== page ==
A few days ago, “Avengers: Infinity War” co-director Joe Russo put a few of the $2 billion the tentpole just earned toward an opening weekend ticket to “Eighth Grade.” If the selection sounds surprising, remember that Russo and his brother, Anthony, made their dual debut 21 years ago with “Pieces,” leaping from obscurity when Steven Soderbergh caught the film at Slamdance Festival. Also, Russo is a father who knows what it’s like to raise a 13-year-old girl.
At San Diego Comic-Con Thursday, Russo commended Bo Burnham’s first feature: “I saw ‘Eighth Grade’ this weekend, which is a fantastic film.” The praise came during a panel for fellow 2018 Sundance premiere “Assassination Nation,” which NEON and the Russos — via their company, AGBO — acquired at Park City for $10 million. In “Assassination Nation,” a young female quartet fights for their lives as their town (present day Salem, Massachusetts) descends into violent chaos after every single resident’s phone is hacked.
Festival origins and teen protagonists are not the only similarity Russo sees between the features. “I feel like film is changing in a way that’s reflecting how this generation receives information, and I think it’s important,” he said, flanked by “Assassination Nation” writer-director Sam Levinson, and cast members Bill Skarsgård, Suki Waterhouse, and Hari Nef. “I think it’s important for things to change, we want to support that change, and we want to support this incredible cast and this amazing filmmaking.”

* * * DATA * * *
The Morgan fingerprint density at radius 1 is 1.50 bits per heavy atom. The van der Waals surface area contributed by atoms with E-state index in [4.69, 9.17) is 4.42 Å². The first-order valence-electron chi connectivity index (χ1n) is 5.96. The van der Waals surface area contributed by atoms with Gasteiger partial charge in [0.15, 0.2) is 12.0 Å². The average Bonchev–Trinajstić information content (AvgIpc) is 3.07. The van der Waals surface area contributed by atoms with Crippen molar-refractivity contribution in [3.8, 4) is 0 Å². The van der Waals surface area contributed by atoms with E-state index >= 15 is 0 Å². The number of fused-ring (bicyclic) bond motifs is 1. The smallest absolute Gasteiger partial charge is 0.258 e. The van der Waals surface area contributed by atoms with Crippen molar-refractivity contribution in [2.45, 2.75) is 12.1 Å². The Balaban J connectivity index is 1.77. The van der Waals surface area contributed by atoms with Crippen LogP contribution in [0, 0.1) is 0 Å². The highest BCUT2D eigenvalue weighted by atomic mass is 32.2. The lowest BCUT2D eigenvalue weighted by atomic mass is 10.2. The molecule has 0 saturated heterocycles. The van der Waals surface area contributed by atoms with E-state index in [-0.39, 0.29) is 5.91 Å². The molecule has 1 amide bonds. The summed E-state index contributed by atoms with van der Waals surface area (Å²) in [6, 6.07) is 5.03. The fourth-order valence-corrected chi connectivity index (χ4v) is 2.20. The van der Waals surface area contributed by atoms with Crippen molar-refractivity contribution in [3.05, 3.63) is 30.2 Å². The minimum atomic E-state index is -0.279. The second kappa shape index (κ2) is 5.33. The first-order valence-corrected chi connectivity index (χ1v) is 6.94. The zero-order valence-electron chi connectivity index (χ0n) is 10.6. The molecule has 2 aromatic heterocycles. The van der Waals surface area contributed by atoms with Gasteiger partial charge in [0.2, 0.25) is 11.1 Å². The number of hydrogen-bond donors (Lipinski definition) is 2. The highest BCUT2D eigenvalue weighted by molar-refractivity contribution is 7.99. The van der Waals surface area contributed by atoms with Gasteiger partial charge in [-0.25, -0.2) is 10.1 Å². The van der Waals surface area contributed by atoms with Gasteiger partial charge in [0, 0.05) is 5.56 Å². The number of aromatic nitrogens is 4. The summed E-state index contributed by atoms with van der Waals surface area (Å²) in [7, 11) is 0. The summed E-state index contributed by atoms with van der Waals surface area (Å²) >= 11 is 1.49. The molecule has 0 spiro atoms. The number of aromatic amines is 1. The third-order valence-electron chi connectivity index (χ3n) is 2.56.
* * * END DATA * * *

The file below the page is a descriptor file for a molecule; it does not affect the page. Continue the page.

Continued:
Earlier in the Hall H talk, Russo explained why he and Anthony founded AGBO 14 months ago. “Now that we’ve gone on this journey that we’ve gone on, we’ll be using the leverage that we have off of the work with Marvel to start our own studio. And I feel like we owe a karmic debt to the universe to foster and support amazing voices that are in filmmaking. And I saw this film and I was completely blown away. It feels like a whole new generation of filmmaking.”
What appealed to him about “Assassination Nation” are likely the same factors that inspired A24’s bid for “Eighth Grade,” now being called a Best Original Screenplay Oscar candidate. He called Levinson’s result, “a thoughtful movie, but it’s got an incredible narrative. It’s intense, it’s fun to watch at times; it’s really, really hard to watch at other times. It’s very complicated, and it feels very of this generation. It is a new style.”
Assassination Nation arrives in theaters on September 21.